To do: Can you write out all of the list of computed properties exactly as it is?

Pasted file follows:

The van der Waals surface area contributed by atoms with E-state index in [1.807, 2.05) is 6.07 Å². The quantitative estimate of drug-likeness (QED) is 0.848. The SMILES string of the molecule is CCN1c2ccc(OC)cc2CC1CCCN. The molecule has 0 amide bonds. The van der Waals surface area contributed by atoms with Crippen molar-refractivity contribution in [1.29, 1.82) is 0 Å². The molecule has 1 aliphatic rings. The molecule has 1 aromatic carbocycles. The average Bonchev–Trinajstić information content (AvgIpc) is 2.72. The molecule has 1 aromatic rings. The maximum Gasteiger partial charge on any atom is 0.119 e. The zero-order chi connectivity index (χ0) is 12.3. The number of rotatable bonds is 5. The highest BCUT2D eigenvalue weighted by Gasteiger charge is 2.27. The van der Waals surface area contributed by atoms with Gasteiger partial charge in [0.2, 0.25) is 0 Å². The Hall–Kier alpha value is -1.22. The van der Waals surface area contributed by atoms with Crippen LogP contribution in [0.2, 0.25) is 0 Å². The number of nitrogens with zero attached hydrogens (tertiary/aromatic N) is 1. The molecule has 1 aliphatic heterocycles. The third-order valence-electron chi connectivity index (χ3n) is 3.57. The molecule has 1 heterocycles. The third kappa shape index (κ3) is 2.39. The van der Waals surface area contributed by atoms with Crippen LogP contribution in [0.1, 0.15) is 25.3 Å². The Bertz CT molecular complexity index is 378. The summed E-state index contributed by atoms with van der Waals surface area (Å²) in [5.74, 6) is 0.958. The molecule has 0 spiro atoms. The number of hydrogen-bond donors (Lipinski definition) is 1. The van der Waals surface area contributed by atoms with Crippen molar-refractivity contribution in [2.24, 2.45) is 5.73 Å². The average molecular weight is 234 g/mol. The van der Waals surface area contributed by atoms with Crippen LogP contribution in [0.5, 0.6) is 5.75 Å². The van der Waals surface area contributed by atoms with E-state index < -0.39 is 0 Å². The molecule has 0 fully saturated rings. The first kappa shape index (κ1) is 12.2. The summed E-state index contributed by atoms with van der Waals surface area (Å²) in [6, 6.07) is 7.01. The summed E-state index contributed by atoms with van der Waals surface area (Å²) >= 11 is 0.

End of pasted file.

The van der Waals surface area contributed by atoms with E-state index in [1.807, 2.05) is 6.07 Å². The quantitative estimate of drug-likeness (QED) is 0.848. The SMILES string of the molecule is CCN1c2ccc(OC)cc2CC1CCCN. The molecule has 0 amide bonds. The van der Waals surface area contributed by atoms with Crippen molar-refractivity contribution in [1.29, 1.82) is 0 Å². The molecule has 1 aliphatic rings. The molecule has 1 aromatic carbocycles. The average Bonchev–Trinajstić information content (AvgIpc) is 2.72. The molecule has 1 aromatic rings. The maximum Gasteiger partial charge on any atom is 0.119 e. The zero-order chi connectivity index (χ0) is 12.3. The number of rotatable bonds is 5. The highest BCUT2D eigenvalue weighted by Gasteiger charge is 2.27. The van der Waals surface area contributed by atoms with Gasteiger partial charge in [0.2, 0.25) is 0 Å². The Hall–Kier alpha value is -1.22. The van der Waals surface area contributed by atoms with Crippen LogP contribution in [0.2, 0.25) is 0 Å². The number of nitrogens with zero attached hydrogens (tertiary/aromatic N) is 1. The molecule has 1 aliphatic heterocycles. The third-order valence-electron chi connectivity index (χ3n) is 3.57. The molecule has 1 heterocycles. The third kappa shape index (κ3) is 2.39. The van der Waals surface area contributed by atoms with Crippen LogP contribution in [0.1, 0.15) is 25.3 Å². The Bertz CT molecular complexity index is 378. The summed E-state index contributed by atoms with van der Waals surface area (Å²) in [5.74, 6) is 0.958. The molecule has 0 spiro atoms. The number of hydrogen-bond donors (Lipinski definition) is 1. The van der Waals surface area contributed by atoms with Crippen molar-refractivity contribution in [2.24, 2.45) is 5.73 Å². The average molecular weight is 234 g/mol. The van der Waals surface area contributed by atoms with Crippen LogP contribution in [0.5, 0.6) is 5.75 Å². The van der Waals surface area contributed by atoms with E-state index < -0.39 is 0 Å². The molecule has 0 fully saturated rings. The first kappa shape index (κ1) is 12.2. The summed E-state index contributed by atoms with van der Waals surface area (Å²) in [6, 6.07) is 7.01. The summed E-state index contributed by atoms with van der Waals surface area (Å²) >= 11 is 0.